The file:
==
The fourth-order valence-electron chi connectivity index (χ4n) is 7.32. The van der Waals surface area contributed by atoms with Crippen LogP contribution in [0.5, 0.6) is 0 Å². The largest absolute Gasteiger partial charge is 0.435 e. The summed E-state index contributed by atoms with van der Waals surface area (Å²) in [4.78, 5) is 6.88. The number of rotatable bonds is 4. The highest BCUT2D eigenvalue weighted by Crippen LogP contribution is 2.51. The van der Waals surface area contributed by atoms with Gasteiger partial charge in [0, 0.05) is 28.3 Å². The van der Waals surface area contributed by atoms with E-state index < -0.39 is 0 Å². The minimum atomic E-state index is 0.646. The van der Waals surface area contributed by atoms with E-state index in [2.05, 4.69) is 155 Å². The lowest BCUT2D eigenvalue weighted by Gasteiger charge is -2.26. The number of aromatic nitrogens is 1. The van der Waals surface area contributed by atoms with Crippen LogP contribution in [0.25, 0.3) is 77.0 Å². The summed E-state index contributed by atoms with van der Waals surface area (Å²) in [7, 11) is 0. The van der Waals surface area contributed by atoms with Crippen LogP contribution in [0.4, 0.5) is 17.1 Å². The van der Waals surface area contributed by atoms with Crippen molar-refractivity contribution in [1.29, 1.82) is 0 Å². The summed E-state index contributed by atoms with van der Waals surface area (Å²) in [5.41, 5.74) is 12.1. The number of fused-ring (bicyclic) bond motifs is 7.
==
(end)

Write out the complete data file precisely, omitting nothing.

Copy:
The fourth-order valence-electron chi connectivity index (χ4n) is 7.32. The van der Waals surface area contributed by atoms with Crippen LogP contribution in [0.5, 0.6) is 0 Å². The largest absolute Gasteiger partial charge is 0.435 e. The summed E-state index contributed by atoms with van der Waals surface area (Å²) in [4.78, 5) is 6.88. The number of rotatable bonds is 4. The highest BCUT2D eigenvalue weighted by Crippen LogP contribution is 2.51. The van der Waals surface area contributed by atoms with Gasteiger partial charge in [0, 0.05) is 28.3 Å². The van der Waals surface area contributed by atoms with E-state index < -0.39 is 0 Å². The minimum atomic E-state index is 0.646. The van der Waals surface area contributed by atoms with E-state index in [2.05, 4.69) is 155 Å². The lowest BCUT2D eigenvalue weighted by Gasteiger charge is -2.26. The number of aromatic nitrogens is 1. The van der Waals surface area contributed by atoms with Crippen LogP contribution in [0.25, 0.3) is 77.0 Å². The summed E-state index contributed by atoms with van der Waals surface area (Å²) in [7, 11) is 0. The van der Waals surface area contributed by atoms with Crippen LogP contribution in [0.4, 0.5) is 17.1 Å². The van der Waals surface area contributed by atoms with Crippen molar-refractivity contribution in [1.29, 1.82) is 0 Å². The summed E-state index contributed by atoms with van der Waals surface area (Å²) in [5.41, 5.74) is 12.1. The number of fused-ring (bicyclic) bond motifs is 7.